Regex: match everything but a specific pattern

Regex: match everything but:

  • a string starting with a specific pattern (e.g. any – empty, too – string not starting with foo):
    • Lookahead-based solution for NFAs:
      • ^(?!foo).*$
      • ^(?!foo)
  • Negated character class based solution for regex engines not supporting lookarounds:
    • ^(([^f].{2}|.[^o].|.{2}[^o]).*|.{0,2})$
    • ^([^f].{2}|.[^o].|.{2}[^o])|^.{0,2}$
  • a string ending with a specific pattern (say, no world. at the end):
    • Lookbehind-based solution:
      • (?<!world\.)$
      • ^.*(?<!world\.)$
    • Lookahead solution:
      • ^(?!.*world\.$).*
      • ^(?!.*world\.$)
    • POSIX workaround:
      • ^(.*([^w].{5}|.[^o].{4}|.{2}[^r].{3}|.{3}[^l].{2}|.{4}[^d].|.{5}[^.])|.{0,5})$
      • ([^w].{5}|.[^o].{4}|.{2}[^r].{3}|.{3}[^l].{2}|.{4}[^d].|.{5}[^.]$|^.{0,5})$
  • a string containing specific text (say, not match a string having foo):
    • Lookaround-based solution:
      • ^(?!.*foo)
      • ^(?!.*foo).*$
    • POSIX workaround:
      • Use the online regex generator at
  • a string containing specific character (say, avoid matching a string having a | symbol):
    • ^[^|]*$
  • a string equal to some string (say, not equal to foo):
    • Lookaround-based:
      • ^(?!foo$)
      • ^(?!foo$).*$
    • POSIX:
      • ^(.{0,2}|.{4,}|[^f]..|.[^o].|..[^o])$
  • a sequence of characters:
    • PCRE (match any text but cat): /cat(*SKIP)(*FAIL)|[^c]*(?:c(?!at)[^c]*)*/i or /cat(*SKIP)(*FAIL)|(?:(?!cat).)+/is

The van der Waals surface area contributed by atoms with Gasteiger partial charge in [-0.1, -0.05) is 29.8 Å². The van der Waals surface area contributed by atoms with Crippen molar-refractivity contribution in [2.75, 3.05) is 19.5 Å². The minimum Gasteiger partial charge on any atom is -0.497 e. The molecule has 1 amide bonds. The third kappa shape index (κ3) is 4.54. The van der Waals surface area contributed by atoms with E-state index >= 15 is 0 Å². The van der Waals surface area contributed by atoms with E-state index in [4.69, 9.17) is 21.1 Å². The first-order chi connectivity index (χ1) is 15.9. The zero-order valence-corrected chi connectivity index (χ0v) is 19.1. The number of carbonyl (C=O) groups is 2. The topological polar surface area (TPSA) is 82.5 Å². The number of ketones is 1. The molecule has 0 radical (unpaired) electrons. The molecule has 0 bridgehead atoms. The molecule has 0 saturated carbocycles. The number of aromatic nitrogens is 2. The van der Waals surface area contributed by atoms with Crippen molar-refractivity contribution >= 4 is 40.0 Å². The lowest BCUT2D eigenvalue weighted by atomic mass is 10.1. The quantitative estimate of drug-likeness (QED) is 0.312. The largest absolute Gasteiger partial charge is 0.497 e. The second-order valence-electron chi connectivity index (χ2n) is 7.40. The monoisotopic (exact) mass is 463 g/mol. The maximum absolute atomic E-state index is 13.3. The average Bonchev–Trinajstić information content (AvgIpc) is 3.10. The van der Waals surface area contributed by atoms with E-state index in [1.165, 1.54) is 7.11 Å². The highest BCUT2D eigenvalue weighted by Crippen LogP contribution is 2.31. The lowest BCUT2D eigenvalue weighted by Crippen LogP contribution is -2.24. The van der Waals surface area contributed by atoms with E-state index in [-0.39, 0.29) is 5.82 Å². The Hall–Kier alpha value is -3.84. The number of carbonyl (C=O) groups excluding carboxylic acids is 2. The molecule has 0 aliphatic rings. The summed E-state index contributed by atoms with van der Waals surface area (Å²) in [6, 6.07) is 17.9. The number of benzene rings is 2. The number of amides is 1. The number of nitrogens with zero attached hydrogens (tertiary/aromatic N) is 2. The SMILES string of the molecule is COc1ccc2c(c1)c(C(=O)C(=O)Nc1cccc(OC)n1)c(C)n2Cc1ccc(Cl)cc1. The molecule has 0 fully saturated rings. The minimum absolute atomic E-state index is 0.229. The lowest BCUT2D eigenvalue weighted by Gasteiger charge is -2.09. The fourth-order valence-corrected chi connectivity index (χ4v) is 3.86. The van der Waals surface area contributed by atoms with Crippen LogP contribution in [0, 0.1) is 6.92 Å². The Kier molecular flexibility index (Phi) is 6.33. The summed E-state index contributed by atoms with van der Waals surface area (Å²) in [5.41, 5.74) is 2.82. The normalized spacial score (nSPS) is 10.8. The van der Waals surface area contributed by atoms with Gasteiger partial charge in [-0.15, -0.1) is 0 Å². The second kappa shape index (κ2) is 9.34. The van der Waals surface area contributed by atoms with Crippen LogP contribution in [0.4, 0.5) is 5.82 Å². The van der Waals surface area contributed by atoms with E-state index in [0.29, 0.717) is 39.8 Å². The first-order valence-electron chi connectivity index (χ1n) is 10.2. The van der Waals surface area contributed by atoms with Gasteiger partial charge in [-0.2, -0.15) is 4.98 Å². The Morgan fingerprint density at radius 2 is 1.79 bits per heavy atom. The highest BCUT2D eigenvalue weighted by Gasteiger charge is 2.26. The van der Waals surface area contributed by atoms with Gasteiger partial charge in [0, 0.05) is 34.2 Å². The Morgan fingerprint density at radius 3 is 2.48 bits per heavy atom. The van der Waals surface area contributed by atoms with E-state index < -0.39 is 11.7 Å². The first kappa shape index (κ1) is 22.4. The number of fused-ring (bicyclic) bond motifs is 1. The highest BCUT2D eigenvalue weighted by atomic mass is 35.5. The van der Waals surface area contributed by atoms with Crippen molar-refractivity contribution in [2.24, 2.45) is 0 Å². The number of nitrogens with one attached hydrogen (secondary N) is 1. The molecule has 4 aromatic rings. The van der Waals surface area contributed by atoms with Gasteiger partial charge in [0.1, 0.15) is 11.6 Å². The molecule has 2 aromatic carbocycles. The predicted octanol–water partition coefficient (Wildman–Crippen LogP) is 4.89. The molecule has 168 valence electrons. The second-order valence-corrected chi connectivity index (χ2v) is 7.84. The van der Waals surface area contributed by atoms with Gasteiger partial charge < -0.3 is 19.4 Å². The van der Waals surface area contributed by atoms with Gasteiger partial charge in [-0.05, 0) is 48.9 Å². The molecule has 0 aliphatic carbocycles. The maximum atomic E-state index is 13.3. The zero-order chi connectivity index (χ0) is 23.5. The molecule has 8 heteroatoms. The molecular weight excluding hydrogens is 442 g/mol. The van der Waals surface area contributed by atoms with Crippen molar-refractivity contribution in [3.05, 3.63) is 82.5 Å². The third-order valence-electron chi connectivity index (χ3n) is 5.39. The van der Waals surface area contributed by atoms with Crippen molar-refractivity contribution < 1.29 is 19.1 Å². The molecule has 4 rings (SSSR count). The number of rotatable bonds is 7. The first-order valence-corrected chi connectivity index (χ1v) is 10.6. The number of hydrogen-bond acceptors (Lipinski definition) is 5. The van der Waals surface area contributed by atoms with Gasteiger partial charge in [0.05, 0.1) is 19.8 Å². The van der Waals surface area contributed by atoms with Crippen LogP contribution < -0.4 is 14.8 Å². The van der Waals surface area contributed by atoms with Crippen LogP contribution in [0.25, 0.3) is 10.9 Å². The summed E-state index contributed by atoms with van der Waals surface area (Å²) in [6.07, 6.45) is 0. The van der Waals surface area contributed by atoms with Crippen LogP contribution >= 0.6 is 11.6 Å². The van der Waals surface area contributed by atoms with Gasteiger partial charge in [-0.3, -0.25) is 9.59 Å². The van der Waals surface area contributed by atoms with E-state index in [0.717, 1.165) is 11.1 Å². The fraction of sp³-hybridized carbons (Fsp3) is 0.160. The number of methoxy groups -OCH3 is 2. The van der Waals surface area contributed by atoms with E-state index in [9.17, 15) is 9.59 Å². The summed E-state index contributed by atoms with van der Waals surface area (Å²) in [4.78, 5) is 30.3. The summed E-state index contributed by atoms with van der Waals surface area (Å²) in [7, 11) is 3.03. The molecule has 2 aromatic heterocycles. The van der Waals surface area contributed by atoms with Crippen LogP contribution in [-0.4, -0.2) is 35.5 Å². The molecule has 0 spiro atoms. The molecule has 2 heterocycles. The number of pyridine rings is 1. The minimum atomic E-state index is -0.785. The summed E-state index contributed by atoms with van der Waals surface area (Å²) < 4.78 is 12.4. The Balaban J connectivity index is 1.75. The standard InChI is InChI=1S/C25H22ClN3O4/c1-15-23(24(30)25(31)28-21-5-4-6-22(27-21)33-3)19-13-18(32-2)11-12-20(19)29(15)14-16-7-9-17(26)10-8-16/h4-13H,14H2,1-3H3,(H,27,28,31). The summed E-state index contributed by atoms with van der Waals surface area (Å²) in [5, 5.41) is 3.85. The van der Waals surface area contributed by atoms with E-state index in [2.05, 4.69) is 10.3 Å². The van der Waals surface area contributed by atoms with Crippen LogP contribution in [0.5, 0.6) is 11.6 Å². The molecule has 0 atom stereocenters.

• Other engines allowing lookarounds: (cat)|[^c]*(?:c(?!at)[^c]*)* (or (?s)(cat)|(?:(?!cat).)*, or (cat)|[^c]+(?:c(?!at)[^c]*)*|(?:c(?!at)[^c]*)+[^c]*) and then check with language means: if Group 1 matched, it is not what we need, else, grab the match value if not empty
  • a certain single character or a set of characters:
    • Use a negated character class: [^a-z]+ (any char other than a lowercase ASCII letter)
    • Matching any char(s) but |: [^|]+

Demo note: the newline \n is used inside negated character classes in demos to avoid match overflow to the neighboring line(s). They are not necessary when testing individual strings.

Anchor note: In many languages, use \A to define the unambiguous start of string, and \z (in Python, it is \Z, in JavaScript, $ is OK) to define the very end of the string.

Dot note: In many flavors (but not POSIX, TRE, TCL), . matches any char but a newline char. Make sure you use a corresponding DOTALL modifier (/s in PCRE/Boost/.NET/Python/Java and /m in Ruby) for the . to match any char including a newline.

Backslash note: In languages where you have to declare patterns with C strings allowing escape sequences (like \n for a newline), you need to double the backslashes escaping special characters so that the engine could treat them as literal characters (e.g. in Java, world\. will be declared as "world\\.", or use a character class: "world[.]"). Use raw string literals (Python r'\bworld\b'), C# verbatim string literals @"world\.", or slashy strings/regex literal notations like /world\./.

Leave a Comment